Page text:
Coarse-grained arkose and conglomerate of the LaHood Formation crop out in a narrow zone from the northern half of the Bridger Range to and across the Highland Mountains, in Northern Rocky Mountain region, Jefferson Co, MT. Grades northward into fine-grained carbonate, argillite, siltite, and quartzite of Belt Series. Belt rocks included are Neihart Quartzite, Chamberlain Shale, Prichard Formation, Newland Limestone, and lower part of Greyson Shale. Greyson is of Precambrian age.

Source: GNU records (USGS DDS-6; Denver GNULEX).


Map showing publication footprint
  • Usage in publication:
    • Greyson Shale*
  • Modifications:
    • Overview
  • AAPG geologic province:
    • Northern Rocky Mountain region
Publication:

Harrison, J.E., 1972, Precambrian Belt basin of northwestern United States; its geometry, sedimentation and copper occurrences: Geological Society of America Bulletin, v. 83, no. 5, p. 1215-1240.


Summary:

Is a unit used in the Northern Rocky Mountain region. Stratigraphic position and correlation with other Precambrian formations of the Belt Supergroup of the U.S. and of the Purcell Supergroup of Alberta and British Columbia, Canada shown on figures 4, 5, and 8.

Source: GNU records (USGS DDS-6; Denver GNULEX).


Map showing publication footprint
  • Usage in publication:
    • Greyson Formation*
  • Modifications:
    • Areal extent
  • AAPG geologic province:
    • Northern Rocky Mountain region
Publication:

Mudge, M.R., 1977, General geology of Glacier National Park and adjacent areas, Montana: Canadian Society of Petroleum Geologists Bulletin, v. 25, no. 4, p. 736-751.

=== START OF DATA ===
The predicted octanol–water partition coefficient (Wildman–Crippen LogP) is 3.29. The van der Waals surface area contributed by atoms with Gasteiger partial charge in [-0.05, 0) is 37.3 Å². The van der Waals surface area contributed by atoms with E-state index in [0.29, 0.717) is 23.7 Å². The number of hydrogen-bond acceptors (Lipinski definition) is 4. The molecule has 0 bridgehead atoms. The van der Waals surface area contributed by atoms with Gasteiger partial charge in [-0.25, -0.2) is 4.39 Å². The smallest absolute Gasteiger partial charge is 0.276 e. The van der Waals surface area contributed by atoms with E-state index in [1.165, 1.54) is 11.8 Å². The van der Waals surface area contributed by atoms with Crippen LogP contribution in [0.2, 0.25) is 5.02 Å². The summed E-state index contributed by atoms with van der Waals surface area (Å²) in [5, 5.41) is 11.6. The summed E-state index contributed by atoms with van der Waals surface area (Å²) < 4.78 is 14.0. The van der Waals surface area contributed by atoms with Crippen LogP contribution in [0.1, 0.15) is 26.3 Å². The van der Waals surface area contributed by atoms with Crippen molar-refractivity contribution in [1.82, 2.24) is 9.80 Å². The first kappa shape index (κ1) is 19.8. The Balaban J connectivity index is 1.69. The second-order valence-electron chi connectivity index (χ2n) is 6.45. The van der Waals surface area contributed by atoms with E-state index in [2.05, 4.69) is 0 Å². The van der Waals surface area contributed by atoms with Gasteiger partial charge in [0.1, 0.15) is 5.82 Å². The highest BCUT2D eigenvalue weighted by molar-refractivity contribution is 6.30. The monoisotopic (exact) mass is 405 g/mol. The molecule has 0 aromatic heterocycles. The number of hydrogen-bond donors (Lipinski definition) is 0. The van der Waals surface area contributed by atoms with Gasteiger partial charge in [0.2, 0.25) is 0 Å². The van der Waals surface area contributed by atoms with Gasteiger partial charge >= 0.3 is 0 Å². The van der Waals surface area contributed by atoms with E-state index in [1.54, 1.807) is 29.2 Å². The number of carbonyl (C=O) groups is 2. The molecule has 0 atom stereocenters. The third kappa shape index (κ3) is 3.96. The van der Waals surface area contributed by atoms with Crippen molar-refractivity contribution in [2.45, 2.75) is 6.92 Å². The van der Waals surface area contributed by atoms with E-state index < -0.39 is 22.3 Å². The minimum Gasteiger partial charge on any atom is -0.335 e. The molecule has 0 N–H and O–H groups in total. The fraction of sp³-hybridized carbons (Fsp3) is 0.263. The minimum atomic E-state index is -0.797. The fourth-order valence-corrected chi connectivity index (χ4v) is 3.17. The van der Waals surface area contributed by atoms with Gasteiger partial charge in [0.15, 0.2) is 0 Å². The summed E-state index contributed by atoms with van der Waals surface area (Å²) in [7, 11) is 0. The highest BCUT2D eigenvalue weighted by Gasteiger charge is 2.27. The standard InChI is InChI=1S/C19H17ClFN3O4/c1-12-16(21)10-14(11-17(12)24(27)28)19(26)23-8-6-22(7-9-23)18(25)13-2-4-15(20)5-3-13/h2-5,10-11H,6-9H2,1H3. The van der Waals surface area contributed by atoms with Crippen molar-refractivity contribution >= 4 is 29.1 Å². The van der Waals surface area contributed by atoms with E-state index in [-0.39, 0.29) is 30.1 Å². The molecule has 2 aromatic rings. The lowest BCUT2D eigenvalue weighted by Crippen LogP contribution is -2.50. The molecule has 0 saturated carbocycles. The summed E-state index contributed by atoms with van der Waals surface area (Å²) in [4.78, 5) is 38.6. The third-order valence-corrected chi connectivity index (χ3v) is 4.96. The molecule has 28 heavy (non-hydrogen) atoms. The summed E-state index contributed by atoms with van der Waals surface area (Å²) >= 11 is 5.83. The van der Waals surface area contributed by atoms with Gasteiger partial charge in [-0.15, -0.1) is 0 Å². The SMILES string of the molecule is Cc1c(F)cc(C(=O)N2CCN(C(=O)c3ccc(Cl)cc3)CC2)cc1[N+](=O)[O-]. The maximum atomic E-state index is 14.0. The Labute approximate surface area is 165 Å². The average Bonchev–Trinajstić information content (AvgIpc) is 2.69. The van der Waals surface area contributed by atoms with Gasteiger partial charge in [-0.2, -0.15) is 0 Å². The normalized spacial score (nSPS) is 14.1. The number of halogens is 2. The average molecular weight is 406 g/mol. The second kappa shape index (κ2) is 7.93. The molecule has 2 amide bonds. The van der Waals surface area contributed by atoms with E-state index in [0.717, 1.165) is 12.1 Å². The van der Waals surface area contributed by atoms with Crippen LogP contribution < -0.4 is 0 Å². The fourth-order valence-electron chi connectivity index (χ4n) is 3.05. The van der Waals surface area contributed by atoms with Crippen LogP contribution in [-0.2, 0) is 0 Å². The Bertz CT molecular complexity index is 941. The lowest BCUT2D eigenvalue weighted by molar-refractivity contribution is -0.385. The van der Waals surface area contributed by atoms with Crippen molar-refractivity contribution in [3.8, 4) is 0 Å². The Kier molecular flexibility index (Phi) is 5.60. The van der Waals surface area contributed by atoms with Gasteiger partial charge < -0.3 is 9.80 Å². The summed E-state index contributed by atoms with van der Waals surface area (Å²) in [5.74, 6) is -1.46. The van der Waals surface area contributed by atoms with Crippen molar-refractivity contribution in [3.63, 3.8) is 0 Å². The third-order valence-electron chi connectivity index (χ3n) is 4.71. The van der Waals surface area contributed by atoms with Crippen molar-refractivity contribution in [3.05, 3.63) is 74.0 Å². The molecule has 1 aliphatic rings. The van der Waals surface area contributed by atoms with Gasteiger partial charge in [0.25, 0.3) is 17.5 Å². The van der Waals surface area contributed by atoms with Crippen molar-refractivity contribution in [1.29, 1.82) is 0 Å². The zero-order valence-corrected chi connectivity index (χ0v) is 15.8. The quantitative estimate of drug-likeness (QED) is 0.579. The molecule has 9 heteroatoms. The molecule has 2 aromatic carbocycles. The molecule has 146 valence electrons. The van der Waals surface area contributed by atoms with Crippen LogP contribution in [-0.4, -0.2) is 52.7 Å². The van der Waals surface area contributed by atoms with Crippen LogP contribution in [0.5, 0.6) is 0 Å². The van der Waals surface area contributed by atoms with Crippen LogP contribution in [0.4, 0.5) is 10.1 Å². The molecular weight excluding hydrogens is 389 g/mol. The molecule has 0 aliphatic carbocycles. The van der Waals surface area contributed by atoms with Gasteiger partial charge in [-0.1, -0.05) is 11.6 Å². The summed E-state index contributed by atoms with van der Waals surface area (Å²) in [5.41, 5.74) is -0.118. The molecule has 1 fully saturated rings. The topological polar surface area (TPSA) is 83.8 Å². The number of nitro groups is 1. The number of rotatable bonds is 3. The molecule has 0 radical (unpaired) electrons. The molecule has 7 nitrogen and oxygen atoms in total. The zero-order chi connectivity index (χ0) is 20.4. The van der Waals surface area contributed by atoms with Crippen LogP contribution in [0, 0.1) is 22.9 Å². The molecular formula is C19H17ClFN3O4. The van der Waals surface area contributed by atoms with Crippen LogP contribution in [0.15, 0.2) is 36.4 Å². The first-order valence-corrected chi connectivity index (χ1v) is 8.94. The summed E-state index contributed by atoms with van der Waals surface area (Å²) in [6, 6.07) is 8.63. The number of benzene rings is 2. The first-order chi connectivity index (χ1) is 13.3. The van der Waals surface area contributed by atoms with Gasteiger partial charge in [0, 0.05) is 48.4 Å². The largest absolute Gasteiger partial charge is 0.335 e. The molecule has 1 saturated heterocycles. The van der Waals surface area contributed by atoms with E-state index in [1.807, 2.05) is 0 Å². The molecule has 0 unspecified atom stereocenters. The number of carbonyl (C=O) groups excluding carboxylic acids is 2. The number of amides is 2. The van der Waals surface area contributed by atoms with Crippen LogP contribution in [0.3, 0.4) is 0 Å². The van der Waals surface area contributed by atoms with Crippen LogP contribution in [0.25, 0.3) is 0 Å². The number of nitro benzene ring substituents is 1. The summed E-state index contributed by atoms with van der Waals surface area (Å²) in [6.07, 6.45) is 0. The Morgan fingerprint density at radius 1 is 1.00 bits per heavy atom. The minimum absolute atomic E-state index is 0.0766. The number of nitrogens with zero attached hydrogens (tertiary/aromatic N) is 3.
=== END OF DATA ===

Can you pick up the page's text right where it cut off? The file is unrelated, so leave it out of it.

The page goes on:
Summary:

Names Greyson Formation and Appekunny Argillite or Formation have been applied to the same rocks of Belt Supergroup in Glacier National Park, Glacier Co, MT in Northern Rocky Mountain region. Name Greyson is the older name and is used in preference to Appekunny, a name abandoned. Overlies Altyn Formation (formerly Altyn Limestone). Underlies Spokane Formation. Of Precambrian Y age. Assigned to Ravalli Group of Belt Supergroup.

Source: GNU records (USGS DDS-6; Denver GNULEX).


Map showing publication footprint
  • Usage in publication:
    • Greyson Formation
  • Modifications:
    • Not used
  • AAPG geologic province:
    • Northern Rocky Mountain region
Publication:

Whipple, J.W., 1992, Geologic map of Glacier Park, Montana: U.S. Geological Survey Miscellaneous Investigations Series Map, I-1508-F, scale 1:100,000 [http://ngmdb.usgs.gov/Prodesc/proddesc_9273.htm]


Summary:

Greyson Formation. Restricted from Glacier National Park, Glacier and Flathead Counties, northwestern Montana. Confined to west-central part of Montana (Helena embayment), where it is composed mostly of thinly laminated siltite and dark-greenish-black argillite. In Glacier National Park, Greyson is replaced with Appekunny Formation (after usage of Ross, 1959) which includes thick beds of quartz arenite, hummocky cross-stratified siltite, and mudcracked argillite.

Source: Publication.


For more information, please contact Nancy Stamm, Geologic Names Committee Secretary.

Asterisk (*) indicates published by U.S. Geological Survey authors.

"No current usage" (†) implies that a name has been abandoned or has fallen into disuse. Former usage and, if known, replacement name given in parentheses ( ).

Slash (/) indicates name does not conform with nomenclatural guidelines (CSN, 1933; ACSN, 1961, 1970; NACSN, 1983, 2005). This may be explained within brackets ([ ]).